Magic & Mayhem Sampler: Rule-breaking new fantasy from Tor and Publishing

Magic & Mayhem Sampler: Rule-breaking new fantasy from Tor and Publishing

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Product Details

ISBN-13: 9781250249425
Publisher: Tom Doherty Associates
Publication date: 03/07/2019
Sold by: Macmillan
Format: NOOK Book
Pages: 148
Sales rank: 13,851
File size: 21 MB
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About the Author

Seanan McGuire, Cate Glass, Sarah Gailey, Duncan M. Hamilton, Saad Z. Hossain, Brian Naslund, JY Yang, Tamsyn Muir.

SEANAN McGUIRE is the author of the October Daye urban fantasy series, the InCryptid series, and other works. She also writes darker fiction as Mira Grant.

Seanan lives in Seattle with her cats, a vast collection of creepy dolls and horror movies, and sufficient books to qualify her as a fire hazard.

She was the winner of the 2010 John W. Campbell Award for Best New Writer, and in 2013 she became the first person ever to appear five times on the same Hugo ballot.

CATE GLASS was born and raised in Texas, and now resides in the foothills of the Colorado Rockies with her husband and three sons. She is the author of the Chimera novels (An Illusion of Thieves).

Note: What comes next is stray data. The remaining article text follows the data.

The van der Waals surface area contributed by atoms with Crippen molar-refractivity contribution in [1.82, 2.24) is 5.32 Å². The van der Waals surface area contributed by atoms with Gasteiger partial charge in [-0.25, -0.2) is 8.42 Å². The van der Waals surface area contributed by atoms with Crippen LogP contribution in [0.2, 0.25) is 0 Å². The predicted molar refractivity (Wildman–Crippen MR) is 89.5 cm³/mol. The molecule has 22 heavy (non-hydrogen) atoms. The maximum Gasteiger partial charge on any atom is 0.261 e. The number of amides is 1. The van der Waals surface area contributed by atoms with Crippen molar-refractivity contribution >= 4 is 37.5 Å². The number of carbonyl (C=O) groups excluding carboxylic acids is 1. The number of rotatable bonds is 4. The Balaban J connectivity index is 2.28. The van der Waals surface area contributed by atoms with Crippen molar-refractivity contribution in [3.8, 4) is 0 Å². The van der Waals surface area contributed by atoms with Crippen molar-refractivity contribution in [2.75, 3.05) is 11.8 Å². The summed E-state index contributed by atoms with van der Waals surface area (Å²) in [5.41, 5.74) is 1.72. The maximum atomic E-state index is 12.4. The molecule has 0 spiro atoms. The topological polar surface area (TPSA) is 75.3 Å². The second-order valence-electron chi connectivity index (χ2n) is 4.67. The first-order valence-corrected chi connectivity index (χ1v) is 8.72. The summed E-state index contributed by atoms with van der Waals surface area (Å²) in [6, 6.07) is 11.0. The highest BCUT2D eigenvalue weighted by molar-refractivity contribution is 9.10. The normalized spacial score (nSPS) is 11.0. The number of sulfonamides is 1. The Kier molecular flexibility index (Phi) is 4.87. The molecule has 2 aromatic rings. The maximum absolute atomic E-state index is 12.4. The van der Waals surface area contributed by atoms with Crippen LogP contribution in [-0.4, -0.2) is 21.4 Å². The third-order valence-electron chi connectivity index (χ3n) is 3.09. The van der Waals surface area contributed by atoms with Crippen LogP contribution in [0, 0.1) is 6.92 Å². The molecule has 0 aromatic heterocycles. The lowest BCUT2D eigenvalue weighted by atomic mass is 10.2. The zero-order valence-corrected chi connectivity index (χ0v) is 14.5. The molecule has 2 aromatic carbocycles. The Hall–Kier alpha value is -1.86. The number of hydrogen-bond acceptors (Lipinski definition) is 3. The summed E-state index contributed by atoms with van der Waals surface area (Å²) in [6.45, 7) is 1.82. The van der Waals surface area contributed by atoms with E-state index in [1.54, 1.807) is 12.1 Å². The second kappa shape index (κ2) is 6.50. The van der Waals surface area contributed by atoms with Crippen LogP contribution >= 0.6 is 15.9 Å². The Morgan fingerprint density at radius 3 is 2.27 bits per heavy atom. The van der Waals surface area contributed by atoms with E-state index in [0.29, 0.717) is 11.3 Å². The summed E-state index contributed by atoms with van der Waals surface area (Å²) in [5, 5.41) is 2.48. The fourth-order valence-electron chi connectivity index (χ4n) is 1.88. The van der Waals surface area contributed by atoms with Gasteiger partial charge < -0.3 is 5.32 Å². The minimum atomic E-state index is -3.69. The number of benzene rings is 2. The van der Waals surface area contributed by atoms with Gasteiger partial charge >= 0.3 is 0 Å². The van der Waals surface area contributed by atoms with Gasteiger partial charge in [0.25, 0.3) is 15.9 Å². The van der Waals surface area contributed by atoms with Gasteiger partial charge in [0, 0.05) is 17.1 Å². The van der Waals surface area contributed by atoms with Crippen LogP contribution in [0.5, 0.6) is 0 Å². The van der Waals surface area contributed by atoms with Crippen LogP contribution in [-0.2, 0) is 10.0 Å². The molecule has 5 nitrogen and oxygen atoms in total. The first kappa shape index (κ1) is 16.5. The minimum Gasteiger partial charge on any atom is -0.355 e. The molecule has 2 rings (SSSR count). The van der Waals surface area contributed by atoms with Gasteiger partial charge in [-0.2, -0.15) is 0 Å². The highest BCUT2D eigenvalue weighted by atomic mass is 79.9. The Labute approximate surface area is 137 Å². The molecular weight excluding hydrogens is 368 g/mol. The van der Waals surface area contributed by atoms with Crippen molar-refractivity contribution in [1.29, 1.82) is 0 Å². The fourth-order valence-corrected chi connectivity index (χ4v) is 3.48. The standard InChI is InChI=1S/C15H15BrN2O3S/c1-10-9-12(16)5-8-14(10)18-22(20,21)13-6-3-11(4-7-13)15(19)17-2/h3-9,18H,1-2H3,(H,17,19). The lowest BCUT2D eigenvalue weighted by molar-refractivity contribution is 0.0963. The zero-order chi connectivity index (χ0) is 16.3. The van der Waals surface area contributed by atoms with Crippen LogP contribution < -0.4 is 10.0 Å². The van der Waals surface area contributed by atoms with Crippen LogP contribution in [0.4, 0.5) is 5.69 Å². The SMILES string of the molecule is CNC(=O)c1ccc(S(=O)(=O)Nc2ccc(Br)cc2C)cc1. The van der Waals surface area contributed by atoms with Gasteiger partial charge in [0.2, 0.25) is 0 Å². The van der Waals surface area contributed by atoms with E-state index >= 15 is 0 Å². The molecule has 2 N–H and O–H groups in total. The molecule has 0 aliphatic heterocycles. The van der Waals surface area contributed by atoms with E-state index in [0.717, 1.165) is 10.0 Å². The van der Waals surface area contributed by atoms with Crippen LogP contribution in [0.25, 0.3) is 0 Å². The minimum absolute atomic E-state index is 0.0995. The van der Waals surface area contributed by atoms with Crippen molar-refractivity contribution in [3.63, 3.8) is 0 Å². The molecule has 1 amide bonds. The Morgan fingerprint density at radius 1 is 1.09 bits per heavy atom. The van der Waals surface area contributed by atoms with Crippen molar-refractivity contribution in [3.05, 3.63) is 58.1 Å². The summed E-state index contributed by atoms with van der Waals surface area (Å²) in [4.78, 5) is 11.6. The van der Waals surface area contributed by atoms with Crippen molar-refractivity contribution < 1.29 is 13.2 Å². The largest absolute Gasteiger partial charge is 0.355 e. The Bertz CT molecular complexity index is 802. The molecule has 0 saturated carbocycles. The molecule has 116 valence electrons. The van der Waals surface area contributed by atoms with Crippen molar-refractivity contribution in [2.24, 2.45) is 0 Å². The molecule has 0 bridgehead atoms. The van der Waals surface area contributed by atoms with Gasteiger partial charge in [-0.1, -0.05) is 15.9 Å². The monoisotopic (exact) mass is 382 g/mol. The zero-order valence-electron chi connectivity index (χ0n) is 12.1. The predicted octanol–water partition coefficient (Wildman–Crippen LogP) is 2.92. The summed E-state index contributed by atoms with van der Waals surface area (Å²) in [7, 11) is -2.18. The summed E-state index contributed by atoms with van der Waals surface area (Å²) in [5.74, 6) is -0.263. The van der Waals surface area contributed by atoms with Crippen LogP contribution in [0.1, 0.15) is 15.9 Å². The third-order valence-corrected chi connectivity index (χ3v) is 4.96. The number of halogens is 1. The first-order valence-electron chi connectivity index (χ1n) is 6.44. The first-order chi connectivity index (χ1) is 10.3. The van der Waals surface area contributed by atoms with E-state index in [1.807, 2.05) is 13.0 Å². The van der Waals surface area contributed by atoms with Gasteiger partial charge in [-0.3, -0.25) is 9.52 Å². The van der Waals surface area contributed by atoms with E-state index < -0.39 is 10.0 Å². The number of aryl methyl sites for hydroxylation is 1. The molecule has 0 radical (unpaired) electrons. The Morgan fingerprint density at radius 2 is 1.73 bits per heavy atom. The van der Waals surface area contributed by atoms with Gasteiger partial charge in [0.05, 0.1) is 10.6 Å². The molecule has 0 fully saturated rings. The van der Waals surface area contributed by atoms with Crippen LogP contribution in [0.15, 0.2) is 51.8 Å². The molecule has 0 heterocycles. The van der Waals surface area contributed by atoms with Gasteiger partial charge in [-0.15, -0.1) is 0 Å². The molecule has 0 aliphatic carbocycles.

Hugo and Campbell finalist SARAH GAILEY came onto the scene in 2015 and has since become one of the sharpest, funniest voices in pop culture online. They are a regular contributor for multiple websites, including Their nonfiction has appeared in Mashable and The Boston Globe, and their fiction has been published internationally. They are the author of River of Teeth and Taste of Marrow. They live lives in Los Angeles, California.
Duncan M. Hamilton holds Master's Degrees in History and Law, and has practiced as a barrister. He lives in Ireland, near the sea. Hamilton’s debut novel, The Tattered Banner, first of the Society of the Sword trilogy, was named one of BuzzFeed's 12 Greatest Fantasy Books Of The Year in 2013. That book was followed by The Huntsman’s Amulet and The Telastrian Song, and by Wolf of the North, a Norse-inspired fantasy trilogy.

Saad Z. Hossain writes in a niche genre of fantasy, science fiction and black comedy which, on the balance of it, very few people actually want to read. Practical evidence aside, he has powered on in this direction. He studied English Lit and Commerce at the University of Virginia, a combination of studies completely impractical in real life. Due to the stunning unpopularity of his writing he has been forced to work in various industries. This includes digging holes, making rope, throwing parties and failing to run a restaurant. Needless to say, working for a living is highly overrated. He lives in Dhaka, the most ridiculously crowded city in the world, teaming with humans, wildlife, and djinn.

He his novels include Escape from Baghdad! and Djinn City. His short stories have appeared in anthologies A Djinn Falls in Love, The Best Science Fiction and Fantasy of the Year, Vol 12, and the Apex Book of World SF Vol 4.